Such flexibility would be ideal if they could be used conjunction with cheaper rail tickets to spread the load.
 

GodAtum

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Unfortunately I am in a very awkward situation. I am the only one in my office who comes to work by train, as everyone else lives nearby so drives. In the evening, I could get the 1715 bus to get the 1800 train, or the 1745 bus to get the 1834 train.

But everyone leaves at 1730 so I have to get the 1745 bus. Which means by the time I get on the 1843 train everyone else is at home.
 

Abpj17

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Unfortunately I am in a very awkward situation. I am the only one in my office who comes to work by train, as everyone else lives nearby so drives. In the evening, I could get the 1715 bus to get the 1800 train, or the 1745 bus to get the 1834 train.

But everyone leaves at 1730 so I have to get the 1745 bus. Which means by the time I get on the 1843 train everyone else is at home.
Unless there is a reason for 5.30 (like a shop opening hours etc.) you should speak to your colleagues and boss and ask if they would be ok with you leaving 15 minutes earlier in exchange for arriving 15 mins earlier/shorter lunch break etc. (or cheekily ask if anyone would drop you at the station if that means you could make the 1800 train)
 

Greenback

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Unless there is a reason for 5.30 (like a shop opening hours etc.) you should speak to your colleagues and boss and ask if they would be ok with you leaving 15 minutes earlier in exchange for arriving 15 mins earlier/shorter lunch break etc. (or cheekily ask if anyone would drop you at the station if that means you could make the 1800 train)
That's what I'd do!
 

matt_world2004

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I think there would be certainly a case for - when rationing conscessionary travel, Giving it to low paid employees rather than wealthy pensioners. This would provide greater economic benefits, as it would encourage people to look further for work, instead of being on benefits. The fact at the end of the day, Travel costs and ease of use are always going to be a barrier to employment. Living off the great western mainline in Greater London, I could commute to Cardiff to work. However the prohibitive price of a season ticket means that it is not a realistic option, However there is no economic soloution to that problem, apart from making public transport completely free. Which is not realistic either.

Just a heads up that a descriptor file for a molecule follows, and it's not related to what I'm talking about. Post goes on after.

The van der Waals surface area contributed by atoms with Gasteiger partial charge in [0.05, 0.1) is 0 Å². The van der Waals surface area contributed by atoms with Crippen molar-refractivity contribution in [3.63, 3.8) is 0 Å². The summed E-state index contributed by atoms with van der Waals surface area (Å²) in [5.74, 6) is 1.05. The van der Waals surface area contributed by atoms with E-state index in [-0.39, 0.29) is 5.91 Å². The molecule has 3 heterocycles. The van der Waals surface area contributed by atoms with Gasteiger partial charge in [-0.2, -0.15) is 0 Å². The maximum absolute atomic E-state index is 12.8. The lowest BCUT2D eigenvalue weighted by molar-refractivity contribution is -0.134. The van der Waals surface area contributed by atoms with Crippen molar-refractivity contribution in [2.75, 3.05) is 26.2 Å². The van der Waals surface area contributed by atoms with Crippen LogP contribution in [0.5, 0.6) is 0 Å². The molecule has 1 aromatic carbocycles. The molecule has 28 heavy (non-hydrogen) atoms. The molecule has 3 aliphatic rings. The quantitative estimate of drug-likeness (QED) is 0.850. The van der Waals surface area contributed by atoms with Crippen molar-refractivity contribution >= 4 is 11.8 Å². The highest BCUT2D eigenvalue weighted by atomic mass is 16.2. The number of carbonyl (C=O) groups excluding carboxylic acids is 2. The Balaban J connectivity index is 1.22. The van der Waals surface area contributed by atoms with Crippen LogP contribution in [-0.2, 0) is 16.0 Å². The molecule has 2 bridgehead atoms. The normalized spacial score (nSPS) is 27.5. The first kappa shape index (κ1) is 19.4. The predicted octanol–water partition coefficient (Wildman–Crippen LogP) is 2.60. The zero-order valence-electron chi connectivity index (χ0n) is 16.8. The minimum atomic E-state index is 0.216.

aformeruser

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I used to work (briefly) 0900-1700 for a company. I was doing data entry and filing - stuff that needed doing, but with no tight deadlines.

I used to arrive at 0830 most days as catching the next bus left me at risk of not quite being in for 0900. I'd start work as soon as I got there.
From my experience when one person starts doing that it can result in employers seeing people who turn up just on time every day not being one of the star employees despite doing exactly what they're being contracted to do and doing a good job at it.

If someone starts work 5 minutes early every day for the full year then that's equivalent to them doing an extra day's work over the course of the year. Yet if most people are starting work more than 5 minutes early, the employer won't even notice it.
 

Busaholic

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I think there would be certainly a case for - when rationing conscessionary travel, Giving it to low paid employees rather than wealthy pensioners. This would provide greater economic benefits, as it would encourage people to look further for work, instead of being on benefits. The fact at the end of the day, Travel costs and ease of use are always going to be a barrier to employment. Living off the great western mainline in Greater London, I could commute to Cardiff to work. However the prohibitive price of a season ticket means that it is not a realistic option, However there is no economic soloution to that problem, apart from making public transport completely free. Which is not realistic either.
Most pensioners in England only have concessionary travel on buses, and then only after 09.30, and most of those I see using those passes I am certain do not have cars, many, particularly women, never having driven, or have had to give up driving for medical reasons or who can no longer afford to run a car. I have been in the latter situation myself, but through a bequest was able to buy a bottom-of-the-range Renault new four years ago, adequate for my needs but it will have to keep going for several more years. This canard about 'wealthy pensioners' swanning round on public transport free from one champagne bar to another, partly spread by that arch-hypocrite Nick Clegg, is one that needs scotching once and for all. The only place this could be remotely true is London, and personally I think the concession of free travel before 09.30 on weekdays on the underground and overground should be withdrawn, maybe also on the buses.
 

Hadders

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If you means test concessionary travel for pensioners then it will cost a fortune to set up systems to determine who qualifies for it.

On the other hand 'wealthy' pensioners are unlikely to make use of concessionary travel, preferring instead to use their own car.

Means testing would probably cost more than simply giving the benefit to everyone although it probably doesn't sound as good in the media.